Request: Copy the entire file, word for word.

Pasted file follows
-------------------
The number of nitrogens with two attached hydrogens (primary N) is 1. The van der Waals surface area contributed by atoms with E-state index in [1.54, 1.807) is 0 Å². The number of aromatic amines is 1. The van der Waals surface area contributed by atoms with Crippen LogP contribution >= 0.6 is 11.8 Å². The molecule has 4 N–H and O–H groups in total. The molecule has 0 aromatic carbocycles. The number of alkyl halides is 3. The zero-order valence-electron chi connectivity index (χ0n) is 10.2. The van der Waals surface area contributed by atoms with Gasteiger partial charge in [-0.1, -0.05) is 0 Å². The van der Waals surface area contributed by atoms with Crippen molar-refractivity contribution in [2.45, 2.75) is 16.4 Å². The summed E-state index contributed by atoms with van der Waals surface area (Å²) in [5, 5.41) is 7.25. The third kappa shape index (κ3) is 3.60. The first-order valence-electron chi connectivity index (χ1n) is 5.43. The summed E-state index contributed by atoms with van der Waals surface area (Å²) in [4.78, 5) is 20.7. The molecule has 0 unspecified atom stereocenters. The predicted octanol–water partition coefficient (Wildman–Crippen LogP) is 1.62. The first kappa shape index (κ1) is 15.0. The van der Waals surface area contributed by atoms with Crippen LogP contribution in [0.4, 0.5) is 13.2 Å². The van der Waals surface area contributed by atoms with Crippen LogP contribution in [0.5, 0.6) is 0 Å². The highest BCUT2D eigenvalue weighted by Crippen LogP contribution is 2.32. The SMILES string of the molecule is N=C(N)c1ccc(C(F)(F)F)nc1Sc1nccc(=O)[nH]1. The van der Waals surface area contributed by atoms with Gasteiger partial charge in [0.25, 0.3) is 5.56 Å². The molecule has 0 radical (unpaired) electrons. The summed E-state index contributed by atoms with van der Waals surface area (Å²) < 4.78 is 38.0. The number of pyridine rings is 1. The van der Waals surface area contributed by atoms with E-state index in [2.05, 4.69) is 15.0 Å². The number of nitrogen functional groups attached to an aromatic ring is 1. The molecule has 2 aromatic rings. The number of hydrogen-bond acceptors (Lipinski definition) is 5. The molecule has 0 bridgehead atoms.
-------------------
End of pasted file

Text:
The number of nitrogens with two attached hydrogens (primary N) is 1. The van der Waals surface area contributed by atoms with E-state index in [1.54, 1.807) is 0 Å². The number of aromatic amines is 1. The van der Waals surface area contributed by atoms with Crippen LogP contribution >= 0.6 is 11.8 Å². The molecule has 4 N–H and O–H groups in total. The molecule has 0 aromatic carbocycles. The number of alkyl halides is 3. The zero-order valence-electron chi connectivity index (χ0n) is 10.2. The van der Waals surface area contributed by atoms with Gasteiger partial charge in [-0.1, -0.05) is 0 Å². The van der Waals surface area contributed by atoms with Crippen molar-refractivity contribution in [2.45, 2.75) is 16.4 Å². The summed E-state index contributed by atoms with van der Waals surface area (Å²) in [5, 5.41) is 7.25. The third kappa shape index (κ3) is 3.60. The first-order valence-electron chi connectivity index (χ1n) is 5.43. The summed E-state index contributed by atoms with van der Waals surface area (Å²) in [4.78, 5) is 20.7. The molecule has 0 unspecified atom stereocenters. The predicted octanol–water partition coefficient (Wildman–Crippen LogP) is 1.62. The first kappa shape index (κ1) is 15.0. The van der Waals surface area contributed by atoms with Crippen LogP contribution in [0.4, 0.5) is 13.2 Å². The van der Waals surface area contributed by atoms with Crippen LogP contribution in [0.5, 0.6) is 0 Å². The highest BCUT2D eigenvalue weighted by Crippen LogP contribution is 2.32. The SMILES string of the molecule is N=C(N)c1ccc(C(F)(F)F)nc1Sc1nccc(=O)[nH]1. The van der Waals surface area contributed by atoms with Gasteiger partial charge in [0.25, 0.3) is 5.56 Å². The molecule has 0 radical (unpaired) electrons. The summed E-state index contributed by atoms with van der Waals surface area (Å²) < 4.78 is 38.0. The number of pyridine rings is 1. The van der Waals surface area contributed by atoms with E-state index in [2.05, 4.69) is 15.0 Å². The number of nitrogen functional groups attached to an aromatic ring is 1. The molecule has 2 aromatic rings. The number of hydrogen-bond acceptors (Lipinski definition) is 5. The molecule has 0 bridgehead atoms.